[center]Central Banking and Credit Quality
by Michael S. Rozeff[/center]
There are many very serious economic negatives of a central bank that supporters of central banks ignore. Instead, they argue that the central bank is a good institution because it helps to remedy recessions. That argument is highly misleading. The central bank can and does stimulate economic activity at times, but in doing so, it creates booms, bubbles, inflation, mal-investment, and the subsequent depressions. It is as if a doctor gave amphetamines to a patient who wanted to stay awake for the next 72 hours. The patient goes hyperactive for a while before suddenly dropping dead.
The system of central banking causes a boom-bust cycle. Austrian economists for a long time have emphasized that the central bank creates a boom that lowers the interest rate and creates mal-investment while capital is consumed. Robert P. Murphy provides an excellent illustration here. In this article, I will strengthen the Austrian theory by examining the financial side of the boom-bust cycle. The central bank’s money creation has important and prominent financial effects that propel the boom. I explain these effects, relate them to money creation, and explain several channels by which the economic actors in the economy are induced to consume capital and mal-invest: (1) Central banks subsidize marginal loans that the loan markets have previously rejected. (2) The central bank’s money creation causes lenders to lower their standards of extending loans. (3) The price rises caused by the central bank?s money creation cause borrowers to ramp up speculative activity and increase financial leverage.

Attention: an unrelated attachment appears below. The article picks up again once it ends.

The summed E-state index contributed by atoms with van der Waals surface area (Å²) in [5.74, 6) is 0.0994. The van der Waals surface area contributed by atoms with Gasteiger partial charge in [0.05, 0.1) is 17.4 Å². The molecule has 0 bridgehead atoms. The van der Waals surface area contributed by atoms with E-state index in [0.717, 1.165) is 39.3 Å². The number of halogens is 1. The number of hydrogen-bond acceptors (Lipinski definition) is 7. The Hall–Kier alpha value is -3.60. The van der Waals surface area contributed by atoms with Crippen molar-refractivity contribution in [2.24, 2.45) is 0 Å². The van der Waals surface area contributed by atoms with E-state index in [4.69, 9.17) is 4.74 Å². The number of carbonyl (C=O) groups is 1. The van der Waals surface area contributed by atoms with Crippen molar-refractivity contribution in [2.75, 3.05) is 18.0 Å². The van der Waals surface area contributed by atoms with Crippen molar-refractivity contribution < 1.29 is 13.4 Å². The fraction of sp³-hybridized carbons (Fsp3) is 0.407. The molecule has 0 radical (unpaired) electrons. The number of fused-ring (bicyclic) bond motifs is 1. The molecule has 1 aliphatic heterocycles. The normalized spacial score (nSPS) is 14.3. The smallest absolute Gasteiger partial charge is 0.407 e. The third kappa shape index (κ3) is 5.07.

The overall financial effect is a noticeable weakening of the structure of credits. Loan quality declines, and this places the banking system at risk. When the production structure fails to produce the appropriate mix of goods, borrowers cannot repay loans. Interest rates rise as they attempt to secure financing. Failures begin to occur as the depression sets in. Bad loans pile up in banks. Banks become insolvent and fail. The credit system tends to grind to a halt.
These financial effects can readily be observed in the booms that lead up to panics and depressions. What is new in this article is that I emphasize these effects and that I explain how these results connect logically to the activities of the central bank and to the distortion in the structure of production.
In sum, the central bank’s money creation does more than cause mal-investment through a lower interest rate. It also causes lenders to make submarginal loans across the board and to lower their lending standards, while inducing borrowers to speculate on higher risk projects and to take out loans that are excessive in light of their ability to produce income…